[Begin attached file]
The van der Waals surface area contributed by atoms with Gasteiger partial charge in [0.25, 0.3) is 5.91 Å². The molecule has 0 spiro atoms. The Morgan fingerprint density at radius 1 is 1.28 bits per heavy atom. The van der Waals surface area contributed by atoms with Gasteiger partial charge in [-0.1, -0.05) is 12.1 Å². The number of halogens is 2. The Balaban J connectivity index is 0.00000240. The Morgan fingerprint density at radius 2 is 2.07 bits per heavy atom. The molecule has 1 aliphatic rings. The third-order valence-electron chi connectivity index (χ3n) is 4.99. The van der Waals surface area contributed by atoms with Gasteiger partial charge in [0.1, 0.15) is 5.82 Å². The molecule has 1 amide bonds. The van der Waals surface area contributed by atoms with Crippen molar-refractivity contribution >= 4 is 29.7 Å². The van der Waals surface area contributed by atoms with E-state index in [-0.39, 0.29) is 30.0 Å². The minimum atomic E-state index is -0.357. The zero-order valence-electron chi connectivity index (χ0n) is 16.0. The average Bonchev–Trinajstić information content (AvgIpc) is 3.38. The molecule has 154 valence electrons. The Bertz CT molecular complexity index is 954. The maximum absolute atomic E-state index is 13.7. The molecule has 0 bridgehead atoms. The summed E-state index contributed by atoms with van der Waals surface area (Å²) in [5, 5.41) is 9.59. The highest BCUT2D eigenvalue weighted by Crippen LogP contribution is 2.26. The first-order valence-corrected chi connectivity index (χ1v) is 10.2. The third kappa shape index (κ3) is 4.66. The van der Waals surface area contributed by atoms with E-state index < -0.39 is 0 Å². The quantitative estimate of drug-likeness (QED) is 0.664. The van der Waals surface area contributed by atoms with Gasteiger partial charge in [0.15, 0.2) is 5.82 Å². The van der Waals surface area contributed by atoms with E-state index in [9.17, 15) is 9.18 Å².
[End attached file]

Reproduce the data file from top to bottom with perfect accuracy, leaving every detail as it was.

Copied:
The van der Waals surface area contributed by atoms with Gasteiger partial charge in [0.25, 0.3) is 5.91 Å². The molecule has 0 spiro atoms. The Morgan fingerprint density at radius 1 is 1.28 bits per heavy atom. The van der Waals surface area contributed by atoms with Gasteiger partial charge in [-0.1, -0.05) is 12.1 Å². The number of halogens is 2. The Balaban J connectivity index is 0.00000240. The Morgan fingerprint density at radius 2 is 2.07 bits per heavy atom. The molecule has 1 aliphatic rings. The third-order valence-electron chi connectivity index (χ3n) is 4.99. The van der Waals surface area contributed by atoms with Gasteiger partial charge in [0.1, 0.15) is 5.82 Å². The molecule has 1 amide bonds. The van der Waals surface area contributed by atoms with Crippen molar-refractivity contribution >= 4 is 29.7 Å². The van der Waals surface area contributed by atoms with E-state index in [-0.39, 0.29) is 30.0 Å². The minimum atomic E-state index is -0.357. The zero-order valence-electron chi connectivity index (χ0n) is 16.0. The average Bonchev–Trinajstić information content (AvgIpc) is 3.38. The molecule has 154 valence electrons. The Bertz CT molecular complexity index is 954. The maximum absolute atomic E-state index is 13.7. The molecule has 0 bridgehead atoms. The summed E-state index contributed by atoms with van der Waals surface area (Å²) in [5, 5.41) is 9.59. The highest BCUT2D eigenvalue weighted by Crippen LogP contribution is 2.26. The first-order valence-corrected chi connectivity index (χ1v) is 10.2. The third kappa shape index (κ3) is 4.66. The van der Waals surface area contributed by atoms with E-state index < -0.39 is 0 Å². The quantitative estimate of drug-likeness (QED) is 0.664. The van der Waals surface area contributed by atoms with Gasteiger partial charge in [0.15, 0.2) is 5.82 Å². The van der Waals surface area contributed by atoms with E-state index in [9.17, 15) is 9.18 Å².